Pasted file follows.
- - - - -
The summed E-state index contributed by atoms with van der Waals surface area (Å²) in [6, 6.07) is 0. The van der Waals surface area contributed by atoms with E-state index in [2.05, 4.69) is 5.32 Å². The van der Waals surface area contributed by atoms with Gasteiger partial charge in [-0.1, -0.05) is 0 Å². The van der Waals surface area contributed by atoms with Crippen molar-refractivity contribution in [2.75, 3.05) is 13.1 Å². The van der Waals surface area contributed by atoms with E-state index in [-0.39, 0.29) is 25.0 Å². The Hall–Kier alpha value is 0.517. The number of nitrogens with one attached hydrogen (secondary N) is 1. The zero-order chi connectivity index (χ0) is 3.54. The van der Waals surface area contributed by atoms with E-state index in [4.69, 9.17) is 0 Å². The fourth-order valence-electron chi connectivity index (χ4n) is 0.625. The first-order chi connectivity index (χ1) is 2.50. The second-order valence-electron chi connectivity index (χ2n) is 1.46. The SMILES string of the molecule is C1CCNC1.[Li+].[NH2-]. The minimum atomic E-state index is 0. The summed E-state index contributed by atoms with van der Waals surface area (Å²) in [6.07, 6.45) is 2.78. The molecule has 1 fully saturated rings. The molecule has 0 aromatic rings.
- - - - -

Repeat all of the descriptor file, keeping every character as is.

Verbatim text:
The summed E-state index contributed by atoms with van der Waals surface area (Å²) in [6, 6.07) is 0. The van der Waals surface area contributed by atoms with E-state index in [2.05, 4.69) is 5.32 Å². The van der Waals surface area contributed by atoms with Gasteiger partial charge in [-0.1, -0.05) is 0 Å². The van der Waals surface area contributed by atoms with Crippen molar-refractivity contribution in [2.75, 3.05) is 13.1 Å². The van der Waals surface area contributed by atoms with E-state index in [-0.39, 0.29) is 25.0 Å². The Hall–Kier alpha value is 0.517. The number of nitrogens with one attached hydrogen (secondary N) is 1. The zero-order chi connectivity index (χ0) is 3.54. The van der Waals surface area contributed by atoms with E-state index in [4.69, 9.17) is 0 Å². The fourth-order valence-electron chi connectivity index (χ4n) is 0.625. The first-order chi connectivity index (χ1) is 2.50. The second-order valence-electron chi connectivity index (χ2n) is 1.46. The SMILES string of the molecule is C1CCNC1.[Li+].[NH2-]. The minimum atomic E-state index is 0. The summed E-state index contributed by atoms with van der Waals surface area (Å²) in [6.07, 6.45) is 2.78. The molecule has 1 fully saturated rings. The molecule has 0 aromatic rings.